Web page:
Started from Azure Media Explorer 220.127.116.11, we are adding Google Widevine license delivery. This blog is a walk-through of the steps needed and it is very simple with Azure media explorer tool. In case you missed the announcement, please check out more Widevine license delivery service details here. Read more here
This tutorial provides you a step by step guide to configure Widevine licence delivery and Widevine common encryption packaging with MPEG-DASH for streaming your asset. The sample code I provide here will also include PlayReady configuration. Thus, you can deliver a multi-DRM stream to reach multiple browsers. The code repository for this guide is posted here. Read more here
We often receive questions on how to configure content key via a key seed for PlayReady license services. However, Azure Media Services doesn’t store Key Seed into the system, here is why and how you could configure keys using a key seed even we don’t store it.
How Key Seed is being used?
Key seed is a very popular solution for years. When you statically encrypt your content for PlayReady, you could feed in your encryptor with Key ID and Key Seed. The encryptor will compute content key based on the key ID and Key Seed, and encrypt the content with this derived content key value. Key ID will be carried in the manifest. Key Seed will be stored with license server. Read more here
This blog is a follow up of our IBC announcement a few days ago for adding Widevine capability on the platform. Now you could either develop using .NET SDK 3.5.1 or Azure Media Services Explorer Tool to add Widevine header in a common encrypted DASH stream easily.
1. Update .NET SDK 3.5.1 or higher version into your project through Nuget.
2. I have uploaded a sample code project in Github for configure both PlayReady and Widevine packaging on a particular asset through Dynamic Encryption feature. In order to do this, you will need at least 1 Reserved Streaming unit configured on your media services account.
3. When you open this project, the first thing is to replace Account Name and Account Key in app.config file. Read more here
We constantly get questions around how a player could pass token to our key delivery services, which will get verified and the player obtains the key. We support Simple Web Token (SWT) and JSON Web Token (JWT) these two token formats. Token authentication could be applied to any type of key – regardless you are doing Common Encryption or AES envelope encryption in the system.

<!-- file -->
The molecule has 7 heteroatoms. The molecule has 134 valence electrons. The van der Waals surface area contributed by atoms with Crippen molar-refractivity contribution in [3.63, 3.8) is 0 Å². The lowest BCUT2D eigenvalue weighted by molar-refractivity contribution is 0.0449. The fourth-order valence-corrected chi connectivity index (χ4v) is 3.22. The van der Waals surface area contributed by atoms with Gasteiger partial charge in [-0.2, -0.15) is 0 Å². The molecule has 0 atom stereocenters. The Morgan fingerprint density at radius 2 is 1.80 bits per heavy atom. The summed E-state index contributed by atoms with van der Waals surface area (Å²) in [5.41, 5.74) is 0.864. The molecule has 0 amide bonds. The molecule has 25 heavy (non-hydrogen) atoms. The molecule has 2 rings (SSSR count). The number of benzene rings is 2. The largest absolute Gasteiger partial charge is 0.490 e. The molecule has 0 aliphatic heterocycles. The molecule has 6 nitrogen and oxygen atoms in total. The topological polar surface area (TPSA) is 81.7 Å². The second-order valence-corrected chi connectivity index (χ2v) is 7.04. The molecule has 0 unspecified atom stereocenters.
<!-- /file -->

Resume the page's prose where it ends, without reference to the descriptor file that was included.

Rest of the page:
Here are four ways you could pass the token with your player, depends on the player and platform you are targeting:
1.Through the HTTP Authorization header.
Note that the “Bearer “ prefix is expected per the OAuth 2.0 specs. Read More
This blog demonstrates how to use API connector to deliver AES encrypted video with token authentication. Azure Media Services API connector allows you to stand up a web services with a set of simple APIs enabled, so you could upload, encode, encrypt and deliver a video content. The authentication mechanism for your API access are built-in.
API connector hosts the following set of APIs for you and these APIs are making calls to Azure Media Services REST APIs to perform corresponding actions. For instance, once you mark your video upload completed, AMS will start to encode video with multiple-bitrate 720P profile, configure the video to be AES 128 encrypted by supplying a content key and token authorization policy, lastly publish the video so you could get a streaming URL to stream your video. As you can see, we simply all these steps you need to do with AMS APIs to only one API call with API connector. Read more here
This blog shows you step-by-step, how you could set up PlayReady encryption using Azure Media Explorer Tool. This workflow assumes that you want to dynamically encrypt your multiple-bitrates file with PlayReady, and stream through Azure as well. If you are looking for a standalone PlayReady service to work with your on-premises encryptor or streaming server, please refer to my the other blog.
1. You could download Azure Media Explorer here. The source code is also hosted in this Github repository and it’s open source.
2. Open Azure Media Explorer, Enter account name and password to get connected to your media account. Account name and password can be found in Azure portal. Read more here
This blog describes how you could easily get PlayReady encrypted stream playback error log through http://smf.cloudapp.net/healthmonitor.
1. Paste your streaming URL into “Stream URL” textbox and hit Play button.
3. Save the Log zip file somewhere locally.
Here is some tips to help you debug your stream while configuring AES dynamic encryption in Azure Media Services. Please leave your questions if you don’t find it covered below so I could add yours. I intend to introduce tools to help you easily diagnostic your problem, however, all these steps introduced below can be achieved using APIs as well.
Before going into any of the step below, please double check whether you have at least 1 streaming reserved unit configured. You will need that to proceed with dynamic encryption. The following picture shows the correct setting under Streaming Endpoint tab in your media account: Read More…